Praline Syrup

Remember the Advent wreath directed drawing that I taught to the members of my church as part of our special fellowship during Advent? One of the other Advent Fellowship activities was a wonderful session called Gifts from the Kitchen, led by fellow congregant Diane. She demonstrated a handful of recipes that make great gifts. This was over Zoom, but even in that format I could tell that everything smelled and tasted amazing. I couldn't wait to try her recipes, particularly the one for Praline Syrup. 

During the class, Diane said that Praline Syrup is fantastic on pancakes and also makes a wonderful ice cream topping. She mentioned she hadn't tried it on anything else, so naturally I decided right then and there that I'd try it on everything EXCEPT pancakes and ice cream. Well, maybe not everything. But definitely brownies. Verdict: Delicious. 

It's fantastic over roasted butternut squash and sweet potatoes, too. 

And it is delightful on top of plain oatmeal. 

Diane's recipe, which makes 3 cups, came from the Ball Complete Book of Home Preserving (affiliate link). I made some slight modifications; my version is below. It takes me right back to New Orleans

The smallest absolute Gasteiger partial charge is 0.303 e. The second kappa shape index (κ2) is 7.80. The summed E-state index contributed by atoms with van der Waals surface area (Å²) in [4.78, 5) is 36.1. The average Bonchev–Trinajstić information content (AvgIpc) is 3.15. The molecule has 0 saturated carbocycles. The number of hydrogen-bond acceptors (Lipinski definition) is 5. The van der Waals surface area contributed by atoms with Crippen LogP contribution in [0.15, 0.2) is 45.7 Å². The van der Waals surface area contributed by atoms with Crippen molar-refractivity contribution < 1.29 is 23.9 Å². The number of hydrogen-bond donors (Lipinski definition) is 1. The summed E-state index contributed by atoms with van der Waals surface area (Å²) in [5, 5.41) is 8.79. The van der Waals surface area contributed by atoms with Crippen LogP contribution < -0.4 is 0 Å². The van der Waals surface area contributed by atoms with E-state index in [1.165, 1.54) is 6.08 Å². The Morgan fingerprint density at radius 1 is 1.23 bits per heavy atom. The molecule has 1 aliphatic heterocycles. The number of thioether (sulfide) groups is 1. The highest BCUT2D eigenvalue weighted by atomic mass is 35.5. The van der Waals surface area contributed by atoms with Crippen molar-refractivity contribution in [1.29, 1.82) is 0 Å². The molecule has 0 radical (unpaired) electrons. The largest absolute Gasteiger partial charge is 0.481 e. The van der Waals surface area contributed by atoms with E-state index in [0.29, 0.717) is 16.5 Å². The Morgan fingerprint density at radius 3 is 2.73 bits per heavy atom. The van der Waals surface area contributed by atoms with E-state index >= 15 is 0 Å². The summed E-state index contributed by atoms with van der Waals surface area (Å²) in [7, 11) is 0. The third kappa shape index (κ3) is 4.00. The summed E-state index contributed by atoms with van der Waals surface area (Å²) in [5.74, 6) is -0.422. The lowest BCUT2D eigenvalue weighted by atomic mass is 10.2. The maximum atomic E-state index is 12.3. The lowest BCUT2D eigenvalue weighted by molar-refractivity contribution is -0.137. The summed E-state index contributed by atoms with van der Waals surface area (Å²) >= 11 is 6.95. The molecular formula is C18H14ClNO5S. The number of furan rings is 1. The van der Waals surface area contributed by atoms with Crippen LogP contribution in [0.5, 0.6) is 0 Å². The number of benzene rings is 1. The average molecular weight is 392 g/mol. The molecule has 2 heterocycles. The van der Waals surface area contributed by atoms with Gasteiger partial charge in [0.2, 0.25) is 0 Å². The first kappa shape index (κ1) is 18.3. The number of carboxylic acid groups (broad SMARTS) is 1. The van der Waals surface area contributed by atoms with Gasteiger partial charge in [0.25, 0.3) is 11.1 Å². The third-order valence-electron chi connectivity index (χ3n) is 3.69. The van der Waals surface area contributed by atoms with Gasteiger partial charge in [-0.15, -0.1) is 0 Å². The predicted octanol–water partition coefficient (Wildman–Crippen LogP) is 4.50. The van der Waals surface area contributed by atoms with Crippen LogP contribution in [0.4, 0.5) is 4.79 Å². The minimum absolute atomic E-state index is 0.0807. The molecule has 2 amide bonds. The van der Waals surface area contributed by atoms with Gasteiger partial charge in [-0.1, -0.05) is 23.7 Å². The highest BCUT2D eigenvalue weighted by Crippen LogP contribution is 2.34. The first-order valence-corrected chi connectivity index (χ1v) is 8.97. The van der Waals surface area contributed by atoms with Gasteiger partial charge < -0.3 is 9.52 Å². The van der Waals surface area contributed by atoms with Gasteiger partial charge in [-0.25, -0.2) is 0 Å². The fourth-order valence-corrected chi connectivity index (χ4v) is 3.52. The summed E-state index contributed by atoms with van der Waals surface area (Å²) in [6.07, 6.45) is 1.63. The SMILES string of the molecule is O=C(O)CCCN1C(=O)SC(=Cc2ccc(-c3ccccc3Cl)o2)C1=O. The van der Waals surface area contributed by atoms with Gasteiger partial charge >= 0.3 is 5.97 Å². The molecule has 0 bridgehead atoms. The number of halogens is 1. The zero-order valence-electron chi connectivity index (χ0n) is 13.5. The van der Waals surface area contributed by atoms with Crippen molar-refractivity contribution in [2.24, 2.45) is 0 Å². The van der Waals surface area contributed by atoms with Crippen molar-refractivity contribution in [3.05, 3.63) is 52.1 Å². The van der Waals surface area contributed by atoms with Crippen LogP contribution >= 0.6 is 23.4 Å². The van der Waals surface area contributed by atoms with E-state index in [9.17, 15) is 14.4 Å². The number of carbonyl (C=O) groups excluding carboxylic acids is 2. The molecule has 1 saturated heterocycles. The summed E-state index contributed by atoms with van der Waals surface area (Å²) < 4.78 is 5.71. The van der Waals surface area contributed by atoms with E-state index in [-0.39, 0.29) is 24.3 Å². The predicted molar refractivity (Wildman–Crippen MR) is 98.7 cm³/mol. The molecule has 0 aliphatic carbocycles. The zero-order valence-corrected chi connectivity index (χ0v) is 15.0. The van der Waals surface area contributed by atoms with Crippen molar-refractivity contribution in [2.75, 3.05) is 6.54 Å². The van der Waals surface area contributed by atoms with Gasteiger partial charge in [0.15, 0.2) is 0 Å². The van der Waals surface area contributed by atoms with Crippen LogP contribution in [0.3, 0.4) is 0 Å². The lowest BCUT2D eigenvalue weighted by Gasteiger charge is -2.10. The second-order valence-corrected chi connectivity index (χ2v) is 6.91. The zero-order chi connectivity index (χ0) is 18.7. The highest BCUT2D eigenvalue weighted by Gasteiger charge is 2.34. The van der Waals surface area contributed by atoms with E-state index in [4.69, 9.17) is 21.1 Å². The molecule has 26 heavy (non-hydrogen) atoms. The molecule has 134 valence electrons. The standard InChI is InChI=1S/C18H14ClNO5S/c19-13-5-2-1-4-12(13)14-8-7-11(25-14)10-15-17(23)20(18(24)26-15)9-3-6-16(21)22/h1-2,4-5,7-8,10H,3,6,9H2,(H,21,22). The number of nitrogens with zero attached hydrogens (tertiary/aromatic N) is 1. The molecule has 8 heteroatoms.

Praline Syrup


  • 1 c. pecan pieces
  • 2 c. light corn syrup
  • 1/2 c. water
  • 1/3 c. dark brown sugar
  • 1 tsp. vanilla extract

Spread the pecan pieces into a single layer in a saucepan. Toast over medium-low heat for 3-5 minutes, stirring once or twice, until you smell their nutty aroma. Remove the pecans from the pan and set them aside. 

Add the corn syrup, water, and sugar to the saucepan. Stir constantly over medium heat until the sugar dissolves. Increase the heat to medium-high, bring to a boil, and boil for 1 minute. Reduce the heat to medium and stir in the toasted pecans. Boil gently, stirring constantly for 5 minutes. Remove from heat and stir in the vanilla. 

Ladle the hot syrup into hot half-pint jars, leaving 1/4 inch headspace. Wipe the rims, add the lids, and screw on the bands. Process for 10 minutes. Remove the jars from the canner and let them cool, undisturbed, for 12-24 hours. 

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